(REUTERS) -- Hong Kong and China shares declined on Wednesday, led by Chinese banks after mainland media said January loan growth was less than earlier reported, but losses on benchmark indices were limited by chart supports.

The Shanghai Composite Index declined 1.1 percent, finishing at 2,268.1 points in a volatile session characterised by thin turnover. It bounced off its 14-day moving average, seen at around 2,264.5.

The Hang Seng Index reversed early gains to end down 0.3 percent at 20,333.37, after meetingresistance at its 200-day moving average at about 20,547.8. The China Enterprises Index slipped 0.4 percent.

China's official purchasing managers' index (PMI) for January beat expectations, coming in at 50.5 compared with a 49.5 Reuters consensus. That result initially spurred small gains which evaporated after a similar private survey came in under 50, the level demarcating expansion from contraction.

The China PMI figures were actually quite okay, but mainland reports on loan growth in January possibly coming below figures reported earlier hit Chinese banks, said Jackson Wong, vice-president for equity sales at Tanrich Securities.

Given the importance of financials in the Hang Seng Index, any move in that sector is bound to weigh, he said.

On Wednesday, Tencent Holdings was the top drag on the Hang Seng. The Chinese internet giant hit an intra-day, five-month high before slumping 3.2 percent as investors took profit after recent strength on Facebook's impending IPO.

Weak Chinese banks were also a major drag, with a gauge of Chinese financial stocks listed in Hong Kong down 0.7 percent. The mainland's biggest lender, Industrial and Commercial Bank of China (ICBC), lost 1.3 percent.

Total new loans by all commercial banks in mainland China during in the first 28 days of January could range from 750 billion to 800 billion yuan ($126.8 billion), the 21st Century Business Herald reported on Wednesday.

This lagged the 900 billion to 1 trillion yuan estimate that the official China Securities Journal reported on January 20.

Chinese shipping companies bucked the broader trend, helped by expectations freight rates would recover and on news of Beijing banning a giant new class of ship from its ports to protect its own ocean-freight industry.

The shipping sector's fundamentals remain grim as the global economy struggles to gain traction after a rocky 2011.

But a move by Hong Kong-based Orient Overseas Limited (OOIL) to hike rates between Asia and Northern Europe later this month boosted hopes that the worst was over. OOIL jumped 8.5 percent on Wednesday.

China's trade ministry said on Tuesday it forbid the berthing of Brazilian mining giant Vale SA's 400,000-deadweight-tonne Valemax vessels and other giant freighters.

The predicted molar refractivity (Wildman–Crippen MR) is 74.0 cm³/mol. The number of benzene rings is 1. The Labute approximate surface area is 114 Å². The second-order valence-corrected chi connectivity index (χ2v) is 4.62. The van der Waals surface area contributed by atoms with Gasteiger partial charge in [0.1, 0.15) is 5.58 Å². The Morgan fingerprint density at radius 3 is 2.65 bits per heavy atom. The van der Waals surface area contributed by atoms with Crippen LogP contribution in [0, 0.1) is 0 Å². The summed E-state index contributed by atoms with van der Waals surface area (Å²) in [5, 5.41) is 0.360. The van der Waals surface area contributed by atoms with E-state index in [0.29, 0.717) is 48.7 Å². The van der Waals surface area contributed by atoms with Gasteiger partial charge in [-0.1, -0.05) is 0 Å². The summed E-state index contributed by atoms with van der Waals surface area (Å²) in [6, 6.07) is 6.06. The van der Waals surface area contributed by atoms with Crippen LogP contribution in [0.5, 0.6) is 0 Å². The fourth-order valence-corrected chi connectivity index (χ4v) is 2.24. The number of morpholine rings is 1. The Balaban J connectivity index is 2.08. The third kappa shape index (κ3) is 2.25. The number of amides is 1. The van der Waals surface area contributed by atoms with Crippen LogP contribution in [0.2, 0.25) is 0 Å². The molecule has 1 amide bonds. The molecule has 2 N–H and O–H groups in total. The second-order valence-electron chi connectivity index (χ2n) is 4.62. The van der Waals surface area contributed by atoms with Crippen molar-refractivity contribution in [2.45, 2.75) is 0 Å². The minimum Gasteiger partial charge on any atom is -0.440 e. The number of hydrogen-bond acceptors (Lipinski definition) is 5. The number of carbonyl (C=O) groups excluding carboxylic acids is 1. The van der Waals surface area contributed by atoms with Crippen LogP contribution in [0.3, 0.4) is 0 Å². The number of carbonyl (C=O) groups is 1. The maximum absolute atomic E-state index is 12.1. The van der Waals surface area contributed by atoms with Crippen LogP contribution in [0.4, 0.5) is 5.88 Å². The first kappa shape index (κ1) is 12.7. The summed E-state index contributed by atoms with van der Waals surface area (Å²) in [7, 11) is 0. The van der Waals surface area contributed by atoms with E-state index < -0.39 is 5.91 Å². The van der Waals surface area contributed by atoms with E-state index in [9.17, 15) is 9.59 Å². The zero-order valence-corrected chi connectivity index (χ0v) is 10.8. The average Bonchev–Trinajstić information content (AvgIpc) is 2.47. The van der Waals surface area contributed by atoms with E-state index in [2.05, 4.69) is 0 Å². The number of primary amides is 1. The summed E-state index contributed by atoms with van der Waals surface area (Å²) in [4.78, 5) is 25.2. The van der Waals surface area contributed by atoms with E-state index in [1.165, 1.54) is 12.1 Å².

Chinese shipping companies were among Asia's top performing stocks with China Shipping Container Lines Co Ltd surging 15.1 percent in almost five times its 30-day average volume, partly on short covering, traders said.


In mainland markets, financial and material stocks hit the Shanghai Composite Index the hardest as turnover stayed low. The mainland's biggest life insurer, China Life Insurance was the top drag, losing 2.3 percent.

Comments by the Chinese finance minister also weighed. Xie Xuren warned in remarks published on Wednesday that the world's second-largest economy faces downward risks in 2012, as weakening external demand cuts into export sector's growth.

Growth-sensitive stocks were also hit hard. Anhui Conch Cement lost 4.8 percent while Aluminum Corporation of China (Chalco) slipped 3.4 percent.

Cement stocks were further hit by mainland media reports that China's environment ministry is planning to launch stricter rules regarding nitrogen oxide emissions from cement plants, a policy change that an industry representative warned could wipe out a third of the industry's net profits.

Gains in January in both Hong Kong and Chinese markets have come in relatively low turnover, with interest among mainland investors particular weak after The Shanghai benchmark lost 33 percent the past two years.

China granted $600 million in quotas to foreign institutional investors in January, nearly a third of the amount awarded in 2011, reflecting Beijing's desire to boost foreign participation in its capital markets.

In Hong Kong, tepid investor interest has hit brokerages hard, with many cutting operations. Samsung Securities said on Wednesday it will suspend its fledgling brokerage business in Hong Kong and cut staff by more than half, confirming a Reuters report on Tuesday.